I wrote about when a young mother drowned her children. I wrote about grandchildren--I have seven, the Magnificent Seven, but you probably knew that. I wrote about when children were killed at Sandy Hook, when children were killed when someone found a gun and played with it. At some point, I didn't write about children dying anymore because I couldn't stand it. 
I've written about marriage because I have a long one and I really like it. I'm still crazy about the guy in the other recliner (except on the days we don't like each other at all.) I don't think marriage is for everyone, but I recommend it for anyone who wants it. No matter who they want to be married to, because who anyone loves isn't my business and doesn't require me writing about it. When one spouse doesn't listen and one doesn't dust and neither of them wants to decide where to go for dinner--that's what I'll write about. 

I've written about politics because I live in a place where people like me feel polarized. Notice how I said that? I said People Like Me. Because I don't feel polarized. I have the same friends I've always had. We don't tell each other how to vote any more than we tell each other what hair color to use or that butter's better than margarine. I don't watch Fox News and they don't watch MSNBC. And we don't talk about it between us. But thank God for free speech and freedom of the press, because I still write about it and they're still free to discuss it. 

I don't usually write about religion. I'm a Christian. I love the Lord. No one has ever suggested I shouldn't. A teacher in Greentown suggested I couldn't be both a Democrat and a Christian and I was startled but relieved because I knew he was wrong. 

In recent years, I've written a lot about aging, because...well, it's pretty personal. It's hard on your health, on your brain cells, on your memory, on your skin tone, on your reflexes...the list can go on and on. But it is so much fun getting older. Unlike some, I don't think it's a license to be rude, expect special treatment, or block the aisle in the grocery store; however, I'm perfectly willing to accept the senior discount so kindly offered by a lot of places and I do so with gratitude. 

Another thing about aging is that maybe sometimes some of us talk too much, like I probably just did. Obviously, if I have this much to say, I can't stop writing the Window just yet, and I hope you keep reading it.

I admit to being disappointed that 28 years after Susan Smith drowned her little boys, children are still dying at an alarming rate because of adults. It's been 31 years since I first wrote about book-banning and it's happening all the time, all over the place now--it's no longer isolated. Marriage is still being fought over because some people think others shouldn’t be able to have it. Politics and religion are still politics and religion--they shouldn't mix but they always do. 

Carla Murtha from Kokomo Tribune
You still have to pay for a library card if you live outside the city limits in Peru, Indiana, but free books are easy to find and you can sit in the library and read or use computers whether you have a card or not. You can take your kids to story-time even though Miss Carla retired, read the paper at the round table behind the desk, and find a quiet and safe place if that's what you need. About the library card...maybe someday.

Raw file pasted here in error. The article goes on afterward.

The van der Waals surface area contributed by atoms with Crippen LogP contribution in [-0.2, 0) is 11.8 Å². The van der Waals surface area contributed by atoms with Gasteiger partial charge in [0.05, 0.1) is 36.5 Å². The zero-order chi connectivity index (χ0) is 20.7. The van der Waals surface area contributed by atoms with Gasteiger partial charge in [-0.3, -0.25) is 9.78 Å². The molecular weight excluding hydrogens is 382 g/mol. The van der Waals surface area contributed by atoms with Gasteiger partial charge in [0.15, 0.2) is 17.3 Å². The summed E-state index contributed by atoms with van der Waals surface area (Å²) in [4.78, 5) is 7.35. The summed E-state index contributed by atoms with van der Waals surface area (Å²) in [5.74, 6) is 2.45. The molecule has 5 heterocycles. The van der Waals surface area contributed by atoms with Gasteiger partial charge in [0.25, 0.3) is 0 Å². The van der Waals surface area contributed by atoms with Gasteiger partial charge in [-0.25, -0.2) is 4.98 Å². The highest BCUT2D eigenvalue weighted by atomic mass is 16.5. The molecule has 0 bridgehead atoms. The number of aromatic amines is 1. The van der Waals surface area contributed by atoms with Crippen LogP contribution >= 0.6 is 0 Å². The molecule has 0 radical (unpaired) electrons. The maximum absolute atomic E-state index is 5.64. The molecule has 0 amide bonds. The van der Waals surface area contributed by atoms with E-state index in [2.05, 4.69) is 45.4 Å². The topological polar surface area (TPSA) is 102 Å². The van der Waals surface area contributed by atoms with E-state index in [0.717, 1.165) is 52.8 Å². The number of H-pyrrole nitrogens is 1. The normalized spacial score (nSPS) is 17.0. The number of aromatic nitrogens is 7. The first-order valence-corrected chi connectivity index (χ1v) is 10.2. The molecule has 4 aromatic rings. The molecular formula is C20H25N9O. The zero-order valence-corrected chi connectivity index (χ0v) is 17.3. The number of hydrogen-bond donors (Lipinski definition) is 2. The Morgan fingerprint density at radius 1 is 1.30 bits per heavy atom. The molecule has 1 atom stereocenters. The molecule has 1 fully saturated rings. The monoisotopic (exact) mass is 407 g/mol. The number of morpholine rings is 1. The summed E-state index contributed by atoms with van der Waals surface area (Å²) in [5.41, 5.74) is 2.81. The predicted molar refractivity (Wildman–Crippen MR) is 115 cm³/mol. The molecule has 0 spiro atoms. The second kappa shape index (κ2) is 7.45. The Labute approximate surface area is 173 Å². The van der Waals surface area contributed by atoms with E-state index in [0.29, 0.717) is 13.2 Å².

Aging is still aging and those of us in the middle of it are still relevant. Grandkids are still the most wonderful topic of conversation and mine are still magnificent.

Have a good week. Be safe. Be nice to somebody.

Wednesday, January 4, 2023

Hiding in Montana by Lucinda Race

Hiding in Montana, Book 2, Cowboys of River Junction

By Lucinda Race

Can love flourish while danger lurks in the shadow?

For Polly Carson, working the land on a Montana ranch is a dream come true. No one knows she’s on the run, carrying a secret that could endanger the big eclectic family she’s found on the ranch. Not even the man who rescued her broken body from the bottom of a ravine recognizes her. He doesn’t know that it was him who brought her to River Junction in hope of finding a safe haven and a chance to start over.

Something about Polly draws Clint Goodman, foreman of Grace Star Ranch, like a bee to wildflowers. If only he could remember why she seems so familiar. She trips his trigger for sure, but he’s been burned before. He loves his job and his cowboy life, but women want picket fences and a man who doesn’t work weekends. But maybe a woman like Polly is worth taking a second chance.

Polly’s a strong woman with a deep inner strength. Clint, the strong silent type, loves and respects her fierce independence. But just as their slow burn romance is heating up, Polly’s past returns to threaten her future. As lies and secrets are revealed, no one on the ranch will be safe.


Polly Carson stuck her leather work gloves in the back of her faded Levis. She sat back on her heels, surveying the row of tomato plants she had just mulched. Rubbing the ache in her lower back reminded her she wasn’t twenty anymore. Looking at her surroundings, she wouldn’t change life on Grace Star Ranch for anything in the world. Working the land in Montana had been a dream come true, and it put her in close proximity to Clint Goodman, the only man who made her heart skitter in her chest with just a smile. Not that he even recognized her. No one could. But she knew he had a good heart. What person would happen along, find a woman so badly broken that he’d stay with her, and even visit her in the hospital? She remembered little about those first days, but she remembered his voice, the deep dimples, and sable-brown eyes, and the way he talked about his home, Grace Star Ranch, had sounded like heaven on earth.